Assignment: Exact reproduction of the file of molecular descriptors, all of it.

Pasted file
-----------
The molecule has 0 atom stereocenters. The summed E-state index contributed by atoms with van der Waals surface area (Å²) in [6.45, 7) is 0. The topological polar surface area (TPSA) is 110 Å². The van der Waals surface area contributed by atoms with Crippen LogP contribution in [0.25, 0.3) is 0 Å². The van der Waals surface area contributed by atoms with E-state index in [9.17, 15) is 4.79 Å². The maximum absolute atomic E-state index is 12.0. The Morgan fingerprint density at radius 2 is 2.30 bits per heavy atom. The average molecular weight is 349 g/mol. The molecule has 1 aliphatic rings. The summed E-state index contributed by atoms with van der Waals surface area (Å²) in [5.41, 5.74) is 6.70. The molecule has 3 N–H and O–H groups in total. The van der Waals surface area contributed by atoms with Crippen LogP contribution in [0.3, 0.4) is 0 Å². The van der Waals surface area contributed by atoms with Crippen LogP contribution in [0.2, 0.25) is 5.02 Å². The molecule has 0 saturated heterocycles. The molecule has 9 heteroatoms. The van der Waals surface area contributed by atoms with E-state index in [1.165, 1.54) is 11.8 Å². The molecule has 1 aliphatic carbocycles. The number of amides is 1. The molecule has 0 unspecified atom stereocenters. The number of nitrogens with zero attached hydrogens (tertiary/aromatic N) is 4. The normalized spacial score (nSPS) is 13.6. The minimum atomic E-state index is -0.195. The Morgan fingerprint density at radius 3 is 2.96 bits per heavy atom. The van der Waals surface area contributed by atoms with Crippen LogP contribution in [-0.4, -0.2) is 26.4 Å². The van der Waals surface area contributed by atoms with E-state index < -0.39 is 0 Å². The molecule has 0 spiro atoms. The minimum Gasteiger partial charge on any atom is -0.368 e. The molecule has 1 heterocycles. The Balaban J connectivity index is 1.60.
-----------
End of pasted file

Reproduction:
The molecule has 0 atom stereocenters. The summed E-state index contributed by atoms with van der Waals surface area (Å²) in [6.45, 7) is 0. The topological polar surface area (TPSA) is 110 Å². The van der Waals surface area contributed by atoms with Crippen LogP contribution in [0.25, 0.3) is 0 Å². The van der Waals surface area contributed by atoms with E-state index in [9.17, 15) is 4.79 Å². The maximum absolute atomic E-state index is 12.0. The Morgan fingerprint density at radius 2 is 2.30 bits per heavy atom. The average molecular weight is 349 g/mol. The molecule has 1 aliphatic rings. The summed E-state index contributed by atoms with van der Waals surface area (Å²) in [5.41, 5.74) is 6.70. The molecule has 3 N–H and O–H groups in total. The van der Waals surface area contributed by atoms with Crippen LogP contribution in [0.3, 0.4) is 0 Å². The van der Waals surface area contributed by atoms with Crippen LogP contribution in [0.2, 0.25) is 5.02 Å². The molecule has 0 saturated heterocycles. The molecule has 9 heteroatoms. The van der Waals surface area contributed by atoms with E-state index in [1.165, 1.54) is 11.8 Å². The molecule has 1 aliphatic carbocycles. The number of amides is 1. The molecule has 0 unspecified atom stereocenters. The number of nitrogens with zero attached hydrogens (tertiary/aromatic N) is 4. The normalized spacial score (nSPS) is 13.6. The minimum atomic E-state index is -0.195. The Morgan fingerprint density at radius 3 is 2.96 bits per heavy atom. The van der Waals surface area contributed by atoms with Crippen LogP contribution in [-0.4, -0.2) is 26.4 Å². The van der Waals surface area contributed by atoms with E-state index < -0.39 is 0 Å². The molecule has 0 spiro atoms. The minimum Gasteiger partial charge on any atom is -0.368 e. The molecule has 1 heterocycles. The Balaban J connectivity index is 1.60.